“The last thing I want to hear is something good about Taylor,” Rachel Zoe says in the preview for the third season of her Bravo reality show, The Rachel Zoe Project, premiering on August 3. But like it or not, Taylor Jacobson is doing pretty well for herself these days. Though she hasn’t been in touch with her ex-boss or her ex-co-worker Brad Goreski since she left Rachel Zoe Inc. about eight months ago, she’s set up her own business, racked up a celebrity clientele, and is busy with styling gigs varying from editorial shoots to Nickelodeon television promos. We rang Taylor up in L.A. yesterday to talk more about life post-Zoe.
You left Rachel Zoe Inc. almost a year ago. What are you up to these days?
I’m styling, I’m building my roster of clients — you know, editorials, campaigns, personal shopping for private clients I have. I’m pretty much doing the same thing, just on my own. Also, I’m consulting with my denim company, Kasil, and we’re introducing denim pieces and separates — you know, everyday casual chic pants, blazers, vests. I’m really excited about that because I’ve never done that before. I have a blog.
Who are you styling?
Obviously it was all over — the news about Kate [Beckinsale]. I have a celebrity clientele, but I don’t want to say who else.
Have you been offered a spinoff?
Yes. I don’t know if I’m really cut out to do reality TV. It’s just not the direction I want — I’m so awkward. There’s things on the table, but it’s not my priority.
What was the transition to self-employment like?
It’s scary when you’re on your own, you know? It’s you — everything rests on your shoulders. There’s definitely been some bumps in the road and there’s definitely been some bad rumors out there. It’s scary, but I’m doing my best.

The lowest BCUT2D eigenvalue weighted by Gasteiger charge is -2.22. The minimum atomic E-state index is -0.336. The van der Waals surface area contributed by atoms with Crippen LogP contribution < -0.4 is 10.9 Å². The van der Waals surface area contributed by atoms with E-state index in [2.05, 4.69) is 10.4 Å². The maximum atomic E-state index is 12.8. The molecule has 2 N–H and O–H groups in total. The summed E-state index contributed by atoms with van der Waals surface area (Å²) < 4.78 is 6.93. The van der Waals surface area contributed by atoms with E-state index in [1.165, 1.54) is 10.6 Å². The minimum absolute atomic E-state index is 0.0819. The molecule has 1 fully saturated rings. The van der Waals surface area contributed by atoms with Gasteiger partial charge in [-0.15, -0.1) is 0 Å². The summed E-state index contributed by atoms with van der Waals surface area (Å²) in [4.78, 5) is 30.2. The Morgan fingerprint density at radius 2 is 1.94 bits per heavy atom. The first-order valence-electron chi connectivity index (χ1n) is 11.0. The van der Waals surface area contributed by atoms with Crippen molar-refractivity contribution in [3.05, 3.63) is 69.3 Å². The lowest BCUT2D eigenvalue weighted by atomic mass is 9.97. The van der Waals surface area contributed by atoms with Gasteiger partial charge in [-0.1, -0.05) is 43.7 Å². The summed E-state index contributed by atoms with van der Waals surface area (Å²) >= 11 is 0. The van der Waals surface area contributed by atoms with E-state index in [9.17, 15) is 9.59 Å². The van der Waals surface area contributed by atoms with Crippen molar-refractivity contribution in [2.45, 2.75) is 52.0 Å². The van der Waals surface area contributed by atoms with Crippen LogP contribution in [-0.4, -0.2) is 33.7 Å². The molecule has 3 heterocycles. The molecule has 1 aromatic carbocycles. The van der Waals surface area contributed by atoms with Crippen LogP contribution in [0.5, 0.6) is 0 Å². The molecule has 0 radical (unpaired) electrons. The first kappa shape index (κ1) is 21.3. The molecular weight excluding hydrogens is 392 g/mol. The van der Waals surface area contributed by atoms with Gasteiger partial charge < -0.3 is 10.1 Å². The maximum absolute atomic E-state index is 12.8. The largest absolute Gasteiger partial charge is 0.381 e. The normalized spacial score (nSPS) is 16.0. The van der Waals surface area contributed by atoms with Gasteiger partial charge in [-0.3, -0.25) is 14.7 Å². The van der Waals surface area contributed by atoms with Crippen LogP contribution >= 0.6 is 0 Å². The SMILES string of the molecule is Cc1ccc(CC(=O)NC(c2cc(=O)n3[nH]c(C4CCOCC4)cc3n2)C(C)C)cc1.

How does it feel to be working on your own now?
I was ready. To, like, go off on your own, do it for yourself, have your own clients, have your own ventures. In the terms of, like, getting your world, your accounts set up — like your FedExes — it’s been a lot of work. But I’ve never been happier. I assisted for a long time — serious stylists, actually — and I just felt like it’s time.
Do you have an assistant?
I have an assistant — she’s great, a real trooper. We were stuck in Big Sur on a location shoot with no Internet, no phone, no TV, no pay phone, in the middle of nowhere with 50 racks of clothes, poison ivy. It was horrible, like horrible-kill-yourself stuff, but she really came through. She’s been working for me seven, eight months.
Do you have interns?
I have interns. I like to roll deep — with lots of clothes, too.
Are you going to Fashion Week?
I think so, actually. But you never know.
How would you describe your personal style?
Eclectic. I like to mix, like, leather jackets and baby-doll dresses. Combat boots with chiffon. I like to mix feminine and masculine.
What was the first designer item you bought?
Remember when like Prada came out with those like nylon messenger bags back in like eighth grade? Ninth grade? I like saved up and I bought it. It was, like, my babysitting money. That sounds so lame (the babysitting), but that is the truth.
I hate kids — I have no idea why people would let me watch their children. I only did it a few times.
What trends do you like right now?
I love the clogs, I’m not going to lie. I love the ones by Chanel and everyone’s knocking them off. I like those twill, kind of boyfriend baggy trousers because you could wear them at the office, you can wear them at night — they look cute with ankle boots, they look cute with wedges, they look cute with gladiators.
What trends do you wish would go away?
The word fashionista. I hate that word.
What advice do you have for aspiring stylists?
First of all, it’s not glamorous. I feel like people don’t realize that it’s a lot of manual labor — you’re schlepping garment bags, you’re not in the most glamorous locations. But never give up. If that’s your dream, start interning at a PR company. Even try to get something, if you are from a small town — every town has a playhouse. Try to intern in their costume department. Intern at magazines — just intern and start. The minute you have that idea. just start, because it takes time.